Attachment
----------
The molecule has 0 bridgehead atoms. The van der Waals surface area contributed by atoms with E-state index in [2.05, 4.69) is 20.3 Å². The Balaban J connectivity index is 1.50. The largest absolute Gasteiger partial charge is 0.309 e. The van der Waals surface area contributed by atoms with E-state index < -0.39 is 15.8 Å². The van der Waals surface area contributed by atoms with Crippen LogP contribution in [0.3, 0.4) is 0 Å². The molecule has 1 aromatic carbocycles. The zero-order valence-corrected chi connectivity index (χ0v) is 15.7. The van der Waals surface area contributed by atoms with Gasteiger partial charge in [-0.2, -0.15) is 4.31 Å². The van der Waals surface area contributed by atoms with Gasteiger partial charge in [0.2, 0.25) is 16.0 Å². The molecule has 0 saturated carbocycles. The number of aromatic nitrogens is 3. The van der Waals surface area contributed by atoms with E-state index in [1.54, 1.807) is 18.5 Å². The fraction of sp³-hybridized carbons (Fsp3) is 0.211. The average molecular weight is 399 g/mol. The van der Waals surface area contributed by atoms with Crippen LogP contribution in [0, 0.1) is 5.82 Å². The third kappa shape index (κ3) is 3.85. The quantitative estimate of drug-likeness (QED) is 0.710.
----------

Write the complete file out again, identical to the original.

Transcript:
The molecule has 0 bridgehead atoms. The van der Waals surface area contributed by atoms with E-state index in [2.05, 4.69) is 20.3 Å². The Balaban J connectivity index is 1.50. The largest absolute Gasteiger partial charge is 0.309 e. The van der Waals surface area contributed by atoms with E-state index < -0.39 is 15.8 Å². The van der Waals surface area contributed by atoms with Crippen LogP contribution in [0.3, 0.4) is 0 Å². The molecule has 1 aromatic carbocycles. The zero-order valence-corrected chi connectivity index (χ0v) is 15.7. The van der Waals surface area contributed by atoms with Gasteiger partial charge in [-0.2, -0.15) is 4.31 Å². The van der Waals surface area contributed by atoms with Gasteiger partial charge in [0.2, 0.25) is 16.0 Å². The molecule has 0 saturated carbocycles. The number of aromatic nitrogens is 3. The van der Waals surface area contributed by atoms with E-state index in [1.54, 1.807) is 18.5 Å². The fraction of sp³-hybridized carbons (Fsp3) is 0.211. The average molecular weight is 399 g/mol. The van der Waals surface area contributed by atoms with Crippen LogP contribution in [0, 0.1) is 5.82 Å². The third kappa shape index (κ3) is 3.85. The quantitative estimate of drug-likeness (QED) is 0.710.